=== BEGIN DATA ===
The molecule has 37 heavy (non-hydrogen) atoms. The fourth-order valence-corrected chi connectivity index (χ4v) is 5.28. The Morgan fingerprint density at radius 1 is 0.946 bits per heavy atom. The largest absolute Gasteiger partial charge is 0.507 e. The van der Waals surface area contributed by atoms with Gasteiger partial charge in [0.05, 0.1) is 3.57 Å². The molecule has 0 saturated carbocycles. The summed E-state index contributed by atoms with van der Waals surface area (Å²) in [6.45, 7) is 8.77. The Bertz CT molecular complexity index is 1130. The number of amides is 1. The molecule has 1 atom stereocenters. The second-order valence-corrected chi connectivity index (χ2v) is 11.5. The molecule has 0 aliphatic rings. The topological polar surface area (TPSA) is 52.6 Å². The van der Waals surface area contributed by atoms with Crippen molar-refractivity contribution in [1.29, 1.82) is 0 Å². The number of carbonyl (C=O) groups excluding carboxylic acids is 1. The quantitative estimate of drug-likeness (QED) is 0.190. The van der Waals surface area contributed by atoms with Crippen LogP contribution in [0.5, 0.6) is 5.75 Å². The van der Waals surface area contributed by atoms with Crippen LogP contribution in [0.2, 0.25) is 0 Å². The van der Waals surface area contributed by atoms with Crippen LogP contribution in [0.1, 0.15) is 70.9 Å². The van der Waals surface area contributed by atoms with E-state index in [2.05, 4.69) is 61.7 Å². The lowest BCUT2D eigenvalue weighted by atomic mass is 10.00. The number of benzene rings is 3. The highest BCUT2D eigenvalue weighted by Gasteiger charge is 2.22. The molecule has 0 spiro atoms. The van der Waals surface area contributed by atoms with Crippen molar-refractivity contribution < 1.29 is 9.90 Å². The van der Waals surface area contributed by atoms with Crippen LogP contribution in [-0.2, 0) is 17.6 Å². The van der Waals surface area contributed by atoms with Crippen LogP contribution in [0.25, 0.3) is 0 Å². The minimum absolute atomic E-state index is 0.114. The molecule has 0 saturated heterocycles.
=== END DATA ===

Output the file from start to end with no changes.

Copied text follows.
The molecule has 37 heavy (non-hydrogen) atoms. The fourth-order valence-corrected chi connectivity index (χ4v) is 5.28. The Morgan fingerprint density at radius 1 is 0.946 bits per heavy atom. The largest absolute Gasteiger partial charge is 0.507 e. The van der Waals surface area contributed by atoms with Gasteiger partial charge in [0.05, 0.1) is 3.57 Å². The molecule has 0 saturated carbocycles. The summed E-state index contributed by atoms with van der Waals surface area (Å²) in [6.45, 7) is 8.77. The Bertz CT molecular complexity index is 1130. The number of amides is 1. The molecule has 1 atom stereocenters. The second-order valence-corrected chi connectivity index (χ2v) is 11.5. The molecule has 0 aliphatic rings. The topological polar surface area (TPSA) is 52.6 Å². The van der Waals surface area contributed by atoms with Crippen molar-refractivity contribution in [1.29, 1.82) is 0 Å². The number of carbonyl (C=O) groups excluding carboxylic acids is 1. The quantitative estimate of drug-likeness (QED) is 0.190. The van der Waals surface area contributed by atoms with Crippen LogP contribution in [0.5, 0.6) is 5.75 Å². The van der Waals surface area contributed by atoms with Crippen LogP contribution in [0.2, 0.25) is 0 Å². The van der Waals surface area contributed by atoms with Crippen LogP contribution in [0.1, 0.15) is 70.9 Å². The van der Waals surface area contributed by atoms with E-state index in [2.05, 4.69) is 61.7 Å². The lowest BCUT2D eigenvalue weighted by atomic mass is 10.00. The number of benzene rings is 3. The highest BCUT2D eigenvalue weighted by Gasteiger charge is 2.22. The molecule has 0 spiro atoms. The van der Waals surface area contributed by atoms with Crippen molar-refractivity contribution < 1.29 is 9.90 Å². The van der Waals surface area contributed by atoms with Crippen LogP contribution in [-0.2, 0) is 17.6 Å². The van der Waals surface area contributed by atoms with Crippen LogP contribution in [0.25, 0.3) is 0 Å². The minimum absolute atomic E-state index is 0.114. The molecule has 0 saturated heterocycles.